Episode 6: Erika Meitner
In this special two-part episode, Rachel Zucker speaks with poet Erika Meitner, author of four books, most recently Copia. In part one, Meitner details her circuitous route to becoming a poet, her early influences (especially the work of Mark Doty), and her conversational diction and increasingly straight-forward poetics. She explains that much of her work arises from a commitment to writing accurately and respectfully about the small town in which she lives, and the challenges of writing as an engaged member of her community while being an othered outsider, a poet, a Jew, and the white mother of a black son. Meitner and Zucker discuss documentary poetry, the ethical considerations of writing about real people, alternatives to the pastoral, and "gritpo," a term neither of them really understand. In part two, Meitner and Zucker speak by phone so that Meitner can describe her experience of reporting in verse while in Cleveland during the Republican National Convention. Their conversation explores the difference between poetry and media, the challenges of working on commission and on deadline, and the efficacy of poetry as a tool for social justice.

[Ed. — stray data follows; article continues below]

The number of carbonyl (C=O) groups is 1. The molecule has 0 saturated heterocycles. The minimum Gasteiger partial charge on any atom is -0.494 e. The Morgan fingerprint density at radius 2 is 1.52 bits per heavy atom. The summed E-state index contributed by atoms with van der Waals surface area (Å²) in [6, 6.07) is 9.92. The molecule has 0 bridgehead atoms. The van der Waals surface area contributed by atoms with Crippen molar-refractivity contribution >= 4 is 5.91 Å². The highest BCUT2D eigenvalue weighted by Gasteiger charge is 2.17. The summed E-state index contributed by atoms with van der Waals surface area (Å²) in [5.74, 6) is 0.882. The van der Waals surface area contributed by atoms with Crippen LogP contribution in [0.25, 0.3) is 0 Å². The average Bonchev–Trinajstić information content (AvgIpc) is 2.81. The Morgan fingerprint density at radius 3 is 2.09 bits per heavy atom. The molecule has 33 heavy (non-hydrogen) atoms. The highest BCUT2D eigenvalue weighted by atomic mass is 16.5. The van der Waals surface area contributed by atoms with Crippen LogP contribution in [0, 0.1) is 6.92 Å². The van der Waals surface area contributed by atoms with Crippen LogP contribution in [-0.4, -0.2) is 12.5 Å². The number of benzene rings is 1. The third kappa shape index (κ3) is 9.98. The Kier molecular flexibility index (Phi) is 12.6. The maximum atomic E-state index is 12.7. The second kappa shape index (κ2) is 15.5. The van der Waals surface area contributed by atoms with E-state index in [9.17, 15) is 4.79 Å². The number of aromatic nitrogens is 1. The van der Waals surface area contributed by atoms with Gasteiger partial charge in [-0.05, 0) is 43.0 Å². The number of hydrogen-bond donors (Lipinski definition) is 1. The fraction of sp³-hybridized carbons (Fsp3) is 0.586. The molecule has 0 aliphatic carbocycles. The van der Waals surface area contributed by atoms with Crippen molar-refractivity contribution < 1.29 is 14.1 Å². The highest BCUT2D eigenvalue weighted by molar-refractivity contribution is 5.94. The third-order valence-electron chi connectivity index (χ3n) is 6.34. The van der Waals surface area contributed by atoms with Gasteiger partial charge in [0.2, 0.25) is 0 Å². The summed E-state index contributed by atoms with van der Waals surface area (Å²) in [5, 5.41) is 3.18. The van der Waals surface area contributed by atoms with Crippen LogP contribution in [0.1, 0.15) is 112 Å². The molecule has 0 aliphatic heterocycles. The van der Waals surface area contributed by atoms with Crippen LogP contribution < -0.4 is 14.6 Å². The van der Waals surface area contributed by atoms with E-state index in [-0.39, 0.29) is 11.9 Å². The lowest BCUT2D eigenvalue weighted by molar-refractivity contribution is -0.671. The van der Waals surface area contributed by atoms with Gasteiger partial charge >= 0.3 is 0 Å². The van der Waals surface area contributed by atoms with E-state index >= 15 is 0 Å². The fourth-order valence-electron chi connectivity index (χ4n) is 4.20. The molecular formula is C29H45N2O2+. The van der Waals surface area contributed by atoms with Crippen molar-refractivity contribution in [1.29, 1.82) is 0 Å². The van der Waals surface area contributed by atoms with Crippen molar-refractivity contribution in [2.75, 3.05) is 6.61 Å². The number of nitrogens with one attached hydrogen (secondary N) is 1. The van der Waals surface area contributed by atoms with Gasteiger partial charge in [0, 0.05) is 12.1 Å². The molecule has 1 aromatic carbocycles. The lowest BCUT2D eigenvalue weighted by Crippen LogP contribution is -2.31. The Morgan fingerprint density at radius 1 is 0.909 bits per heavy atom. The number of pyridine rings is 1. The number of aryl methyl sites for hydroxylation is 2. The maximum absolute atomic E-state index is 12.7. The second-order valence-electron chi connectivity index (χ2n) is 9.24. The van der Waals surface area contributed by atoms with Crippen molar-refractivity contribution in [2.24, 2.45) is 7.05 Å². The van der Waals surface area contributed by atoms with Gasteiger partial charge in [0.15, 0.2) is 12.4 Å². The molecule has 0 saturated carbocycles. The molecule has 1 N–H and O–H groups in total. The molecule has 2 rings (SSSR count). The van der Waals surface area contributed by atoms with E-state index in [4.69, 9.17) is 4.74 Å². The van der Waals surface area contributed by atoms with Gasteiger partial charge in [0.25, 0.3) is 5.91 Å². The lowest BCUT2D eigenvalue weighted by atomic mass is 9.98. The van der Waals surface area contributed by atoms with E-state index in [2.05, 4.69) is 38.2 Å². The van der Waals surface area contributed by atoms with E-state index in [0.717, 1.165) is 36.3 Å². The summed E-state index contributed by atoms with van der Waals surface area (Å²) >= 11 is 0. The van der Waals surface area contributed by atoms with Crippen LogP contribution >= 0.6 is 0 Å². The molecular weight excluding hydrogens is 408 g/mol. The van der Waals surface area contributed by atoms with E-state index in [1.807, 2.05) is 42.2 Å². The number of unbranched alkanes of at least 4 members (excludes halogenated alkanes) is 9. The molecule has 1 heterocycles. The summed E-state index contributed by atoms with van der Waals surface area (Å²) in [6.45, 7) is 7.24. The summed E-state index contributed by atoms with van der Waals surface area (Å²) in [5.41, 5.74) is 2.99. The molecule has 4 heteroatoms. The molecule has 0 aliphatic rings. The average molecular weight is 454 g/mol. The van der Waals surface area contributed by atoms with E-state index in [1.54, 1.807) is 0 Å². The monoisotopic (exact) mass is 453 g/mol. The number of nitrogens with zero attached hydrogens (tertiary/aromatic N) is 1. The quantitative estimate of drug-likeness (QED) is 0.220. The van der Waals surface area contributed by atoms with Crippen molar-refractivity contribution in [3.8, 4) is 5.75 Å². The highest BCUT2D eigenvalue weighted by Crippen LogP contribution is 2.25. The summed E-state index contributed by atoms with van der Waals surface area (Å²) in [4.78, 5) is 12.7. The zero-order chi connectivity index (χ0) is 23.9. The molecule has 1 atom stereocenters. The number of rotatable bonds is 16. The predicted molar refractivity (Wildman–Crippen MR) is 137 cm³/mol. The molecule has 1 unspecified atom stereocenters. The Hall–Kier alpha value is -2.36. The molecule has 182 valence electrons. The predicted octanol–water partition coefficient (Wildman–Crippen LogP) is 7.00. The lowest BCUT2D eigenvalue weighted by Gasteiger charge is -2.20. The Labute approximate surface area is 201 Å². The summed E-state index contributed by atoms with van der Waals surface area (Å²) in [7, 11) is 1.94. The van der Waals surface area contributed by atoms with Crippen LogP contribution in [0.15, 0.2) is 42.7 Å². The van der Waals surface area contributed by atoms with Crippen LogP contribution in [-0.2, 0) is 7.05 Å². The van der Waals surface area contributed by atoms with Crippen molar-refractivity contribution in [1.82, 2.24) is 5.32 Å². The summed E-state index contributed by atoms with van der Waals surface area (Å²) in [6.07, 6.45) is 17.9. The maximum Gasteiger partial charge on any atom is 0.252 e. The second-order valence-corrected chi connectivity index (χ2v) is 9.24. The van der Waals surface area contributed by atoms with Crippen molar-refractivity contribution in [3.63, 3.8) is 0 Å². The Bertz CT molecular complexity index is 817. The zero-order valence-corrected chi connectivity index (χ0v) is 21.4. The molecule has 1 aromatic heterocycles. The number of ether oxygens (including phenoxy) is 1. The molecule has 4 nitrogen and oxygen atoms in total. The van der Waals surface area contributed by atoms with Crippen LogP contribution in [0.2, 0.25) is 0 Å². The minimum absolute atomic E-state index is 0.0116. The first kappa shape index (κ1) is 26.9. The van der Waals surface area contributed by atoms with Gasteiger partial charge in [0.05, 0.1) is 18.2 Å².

EXTRA RESOURCES FOR EPISODE SIX
Ryan Spencer Reed, the photographer that Erika worked with on the Cleveland / RNC Project
Links to documentary poets and specific books/projects Erika mentions
Philip Metres’s Sand Opera and a great essay Metres wrote for Poetry Foundation's Poetry and Journalism Symposium presented in conjunction with the Columbia School of Journalism on the question: Can poetry document an historical moment rather than just offer a subjective account of events?
Murial Rukeyser’s Book of the Dead [link to Collected Poems]
Nick Flynn’s The Ticking is the Bomb
Adrian Matejka’s The Big Smoke
Claudia Rankin’s Citizen
Susan B.A. Somers-Willet’s Women of Troy
Natasha Tretheway's Beyond Katrina
Mark Doty's My Alexandria